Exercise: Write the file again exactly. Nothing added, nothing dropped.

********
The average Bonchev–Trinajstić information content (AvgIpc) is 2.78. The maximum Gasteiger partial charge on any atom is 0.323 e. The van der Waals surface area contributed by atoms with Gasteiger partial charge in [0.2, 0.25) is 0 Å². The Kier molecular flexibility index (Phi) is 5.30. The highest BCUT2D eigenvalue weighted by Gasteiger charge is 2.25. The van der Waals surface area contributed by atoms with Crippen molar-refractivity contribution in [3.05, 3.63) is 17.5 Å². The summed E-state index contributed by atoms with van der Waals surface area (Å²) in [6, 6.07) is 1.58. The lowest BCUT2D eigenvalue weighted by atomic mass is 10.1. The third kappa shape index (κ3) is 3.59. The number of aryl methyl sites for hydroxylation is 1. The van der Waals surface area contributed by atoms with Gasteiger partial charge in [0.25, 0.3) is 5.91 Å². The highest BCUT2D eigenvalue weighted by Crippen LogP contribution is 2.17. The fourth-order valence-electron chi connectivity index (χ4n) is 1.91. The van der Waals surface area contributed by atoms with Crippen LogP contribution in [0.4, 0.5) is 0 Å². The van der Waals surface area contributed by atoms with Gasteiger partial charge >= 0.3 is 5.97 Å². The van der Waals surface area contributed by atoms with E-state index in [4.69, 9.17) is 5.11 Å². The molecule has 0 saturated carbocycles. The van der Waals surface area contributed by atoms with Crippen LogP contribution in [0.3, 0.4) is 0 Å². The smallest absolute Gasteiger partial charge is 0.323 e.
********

The average Bonchev–Trinajstić information content (AvgIpc) is 2.78. The maximum Gasteiger partial charge on any atom is 0.323 e. The van der Waals surface area contributed by atoms with Gasteiger partial charge in [0.2, 0.25) is 0 Å². The Kier molecular flexibility index (Phi) is 5.30. The highest BCUT2D eigenvalue weighted by Gasteiger charge is 2.25. The van der Waals surface area contributed by atoms with Crippen molar-refractivity contribution in [3.05, 3.63) is 17.5 Å². The summed E-state index contributed by atoms with van der Waals surface area (Å²) in [6, 6.07) is 1.58. The lowest BCUT2D eigenvalue weighted by atomic mass is 10.1. The third kappa shape index (κ3) is 3.59. The number of aryl methyl sites for hydroxylation is 1. The van der Waals surface area contributed by atoms with Gasteiger partial charge in [0.25, 0.3) is 5.91 Å². The highest BCUT2D eigenvalue weighted by Crippen LogP contribution is 2.17. The fourth-order valence-electron chi connectivity index (χ4n) is 1.91. The van der Waals surface area contributed by atoms with Crippen LogP contribution in [0.4, 0.5) is 0 Å². The van der Waals surface area contributed by atoms with Gasteiger partial charge >= 0.3 is 5.97 Å². The van der Waals surface area contributed by atoms with E-state index in [4.69, 9.17) is 5.11 Å². The molecule has 0 saturated carbocycles. The van der Waals surface area contributed by atoms with Crippen LogP contribution in [0.3, 0.4) is 0 Å². The smallest absolute Gasteiger partial charge is 0.323 e.